Ohio, Kentucky governors announce bridge plan

Tolls to pay for Brent Spence Bridge improvements

The Kentucky and Ohio state transportation agencies will working together to develop a plan to save money on a $2.6 billion replacement of the bridge. The agencies are expected to deliver ideas by March 30 and build a financial plan for the bridge’s future by the end of this year.

Revenues from the toll charges will be split evenly between Ohio and Kentucky, according to a statement from the governors. A 50 percent discount on toll rates will be available to frequent commuters.

The governors said Wednesday they want to develop a solution to improving the bridge soon and start construction as early as 2017. A five-year delay to construction could costs taxpayers $400 million because of inflation, according to to their analysis.

Replacement of the existing Brent Spence Bridge will double the number of highway lanes from eight to 16 and is meant to improve access to Northern Kentucky and downtown Cincinnati.

Earlier update:

The governors of Ohio and Kentucky are expected to make a major announcement Wednesday afternoon about the $2.6 billion Brent Spence Bridge project.

The offices for Ohio Gov. John Kasich and Kentucky Gov. Steve Beshear are keeping the joint announcement close to the vest, but it’s anticipated the top elected officials from the adjoining states will shed light on the plans for the Brent Spence Bridge, which is not up to current safety standards and has been deemed “functionally obsolete” by the Federal Highway Administration’s National Bridge Inventory.

Kasich and Beshear are expected to make their announcement during a press conference at 1:30 p.m. at The Metropolitan Club in Covington, Ky.

The Brent Spence Bridge carries Interstates 71 and 75 over the Ohio River between Ohio and Kentucky, and about 172,000 vehicles use the bridge every day. The bridge was originally designed to carry 80,000 vehicles a day. The corridor is key to the region to move commerce, but it’s also a vital thoroughfare that moves local traffic between the two states.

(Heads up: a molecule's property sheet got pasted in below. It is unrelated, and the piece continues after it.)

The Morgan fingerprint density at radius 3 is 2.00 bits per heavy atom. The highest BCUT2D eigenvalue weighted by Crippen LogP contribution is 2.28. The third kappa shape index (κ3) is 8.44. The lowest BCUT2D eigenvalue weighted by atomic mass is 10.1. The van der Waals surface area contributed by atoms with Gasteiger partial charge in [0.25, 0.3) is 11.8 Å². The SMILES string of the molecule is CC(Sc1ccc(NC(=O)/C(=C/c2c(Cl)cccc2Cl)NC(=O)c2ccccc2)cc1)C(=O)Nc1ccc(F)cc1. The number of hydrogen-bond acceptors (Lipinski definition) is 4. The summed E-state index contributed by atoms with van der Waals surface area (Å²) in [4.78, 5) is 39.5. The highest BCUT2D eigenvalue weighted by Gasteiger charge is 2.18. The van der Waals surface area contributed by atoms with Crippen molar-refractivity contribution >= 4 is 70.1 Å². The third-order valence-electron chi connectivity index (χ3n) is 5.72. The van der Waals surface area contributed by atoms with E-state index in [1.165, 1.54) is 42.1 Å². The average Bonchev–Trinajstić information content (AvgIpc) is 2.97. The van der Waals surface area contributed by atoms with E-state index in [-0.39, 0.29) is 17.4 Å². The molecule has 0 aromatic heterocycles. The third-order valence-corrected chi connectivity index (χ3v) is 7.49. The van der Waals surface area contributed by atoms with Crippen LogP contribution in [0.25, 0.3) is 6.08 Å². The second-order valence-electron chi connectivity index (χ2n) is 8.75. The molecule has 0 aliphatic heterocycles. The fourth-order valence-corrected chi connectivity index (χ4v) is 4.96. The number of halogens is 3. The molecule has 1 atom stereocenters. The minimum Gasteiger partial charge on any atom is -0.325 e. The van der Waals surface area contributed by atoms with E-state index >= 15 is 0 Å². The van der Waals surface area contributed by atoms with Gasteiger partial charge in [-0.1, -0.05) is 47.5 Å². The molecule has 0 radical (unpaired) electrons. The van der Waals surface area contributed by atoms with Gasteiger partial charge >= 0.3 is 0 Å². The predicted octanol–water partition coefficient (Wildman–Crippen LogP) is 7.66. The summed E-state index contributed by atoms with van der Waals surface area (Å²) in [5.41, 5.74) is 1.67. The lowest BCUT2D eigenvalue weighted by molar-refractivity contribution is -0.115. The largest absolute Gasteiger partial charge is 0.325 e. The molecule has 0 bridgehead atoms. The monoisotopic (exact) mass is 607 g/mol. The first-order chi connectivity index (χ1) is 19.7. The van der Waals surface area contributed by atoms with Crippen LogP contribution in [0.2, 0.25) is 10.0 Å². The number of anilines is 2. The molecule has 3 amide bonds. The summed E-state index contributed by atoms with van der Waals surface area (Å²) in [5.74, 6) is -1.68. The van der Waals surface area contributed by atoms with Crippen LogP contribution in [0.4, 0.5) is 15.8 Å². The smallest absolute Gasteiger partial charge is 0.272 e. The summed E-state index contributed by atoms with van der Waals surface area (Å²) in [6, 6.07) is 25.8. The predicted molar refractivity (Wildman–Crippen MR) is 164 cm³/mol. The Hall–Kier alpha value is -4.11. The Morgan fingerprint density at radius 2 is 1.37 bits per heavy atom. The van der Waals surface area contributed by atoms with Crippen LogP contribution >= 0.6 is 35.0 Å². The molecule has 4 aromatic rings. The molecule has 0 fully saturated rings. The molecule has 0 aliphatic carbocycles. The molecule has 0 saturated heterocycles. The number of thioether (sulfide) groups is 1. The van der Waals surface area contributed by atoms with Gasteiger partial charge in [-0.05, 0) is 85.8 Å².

The plan is to refurbish the existing bridge — which carries northbound traffic on a lower deck and southbound traffic on its upper deck — and build a second bridge. The existing bridge will carry northbound I-71 traffic on top and local northbound traffic on its lower deck. The new bridge will carry southbound I-71 and I-75 traffic on a top deck with northbound I-75 traffic on a lower deck with southbound local traffic.

The multi-billion-dollar project is waiting for the Kentucky legislature to give the state the authority to allow a toll on the bridge in Kentucky. Ohio has already authorized that to happen in 2014, and the issue has been stalled in the Kentucky General Assembly.

“For the bridge (project) to move forward, it’s important Kentucky gets the legislative authority, and if that doesn’t happen, we need to look back over the project development scheduled,” said Brian Cunningham, district communication manager for the Ohio Department of Transportation in Lebanon. “Because without that, we won’t be able to develop a financing plan to fund construction.”

And that financing plan does include tolls — which reports indicate it could be as much as $1 — and federal and state gas taxes. Cunningham said the nearly eight-mile project cannot be funded by the gas taxes alone.

According to the Ohio Department of Transportation and the Kentucky Transportation Cabinet, the project will lead to tens of thousands of jobs, have an $18.9 billion economic impact and “position the Greater Cincinnati and Northern Kentucky regions for growth for years to come.”

In an interview with this newspaper at his Washington, D.C., office, U.S. House Speaker John Boehner said funding for the Brent Spence Bridge project has been an obstacle for the last several years, and the Highway Transportation Fund — which could help in funding the project — “has been getting deprived of needed revenue” due to more fuel-efficient vehicles.

Boehner said it’s “real important” Congress passes a long-term highway bill for the next five to seven years.

“When we did these one-year patches, two-year patches — I would hate to think we would have to do it again,” Boehner said. “It doesn’t get to the long-term infrastructure problems we have, such as the Brent Spence Bridge, which is a long-term project (that) needs a long-term funding stream.”

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